Wild was chosen to play the Artful Dodger for the 1968 movie version of Oliver!. His performance received critical acclaim and several nominations:

TV workEdit

Wild with the title character in the NBC children's series H.R. Pufnstuf, 1969

In the spring of 1966, Wild left the stage show of Oliver! to make the film serial Danny the Dragon for the Children's Film Foundation.[2]

Wild's first speaking roles on TV were an episode of Out of the Unknown, and the third part of the BBC's version of the Wesker Trilogy, I'm Talking About Jerusalem. He also appeared in episodes of Z-Cars, The Newcomers and George and the Dragon.

Post Oliver!Edit

It was at the 1968 premiere of Oliver! that Wild met brothers Sid and Marty Krofft, who thought he would make a good lead for a show they were developing called H.R. Pufnstuf. Wild starred in this American family television series that launched in 1969. Pufnstuf was also a segment in the second (and final) season of The Banana Splits Adventure Hour, despite 2 episodes remaining unaired until 2018. He starred in the movie Pufnstuf (1970).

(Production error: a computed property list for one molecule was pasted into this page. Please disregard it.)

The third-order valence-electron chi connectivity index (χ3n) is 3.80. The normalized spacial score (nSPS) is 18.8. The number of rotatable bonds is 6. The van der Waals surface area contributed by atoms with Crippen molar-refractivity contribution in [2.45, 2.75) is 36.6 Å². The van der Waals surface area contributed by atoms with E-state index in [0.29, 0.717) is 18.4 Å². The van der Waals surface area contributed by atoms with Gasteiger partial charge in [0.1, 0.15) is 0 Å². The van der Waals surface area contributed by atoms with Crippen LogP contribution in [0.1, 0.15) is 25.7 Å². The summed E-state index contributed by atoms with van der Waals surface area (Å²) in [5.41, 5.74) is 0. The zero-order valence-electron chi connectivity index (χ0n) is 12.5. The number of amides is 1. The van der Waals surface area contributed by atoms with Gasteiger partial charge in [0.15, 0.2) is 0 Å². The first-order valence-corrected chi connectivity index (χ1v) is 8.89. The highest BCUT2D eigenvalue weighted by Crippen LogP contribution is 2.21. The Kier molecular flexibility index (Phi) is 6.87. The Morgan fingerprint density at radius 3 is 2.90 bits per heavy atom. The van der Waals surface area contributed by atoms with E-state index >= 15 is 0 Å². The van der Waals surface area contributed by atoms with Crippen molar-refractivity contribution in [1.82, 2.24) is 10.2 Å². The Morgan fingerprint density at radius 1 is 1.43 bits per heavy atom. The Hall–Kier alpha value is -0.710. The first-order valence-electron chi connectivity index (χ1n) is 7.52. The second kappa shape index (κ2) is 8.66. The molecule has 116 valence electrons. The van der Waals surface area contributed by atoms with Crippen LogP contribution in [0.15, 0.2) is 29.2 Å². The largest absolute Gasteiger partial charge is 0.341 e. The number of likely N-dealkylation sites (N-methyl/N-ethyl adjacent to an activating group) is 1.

Other roles followed, including the films Melody (1971) (with Oliver! co-star Mark Lester) and Flight of the Doves (1971). The latter film reunited him with Ron Moody, who had played Fagin in Oliver!. In 1972 he appeared as a stowaway in an episode of the BBC TV's The Onedin Line. In 1973 he played Reg in The 14, a British film directed by David Hemmings about children in London's East End orphaned by the death of their mother.

Wild also embarked on a recording career, cutting one album for Capitol Records- containing the single "Some Beautiful" that received a lot of airplay on Radio Luxembourg, but didn't chart very highly - and two for Buddah Records in the early 1970s. The three albums were called The Jack Wild Album, Everything's Coming Up Roses and Beautiful World.[3]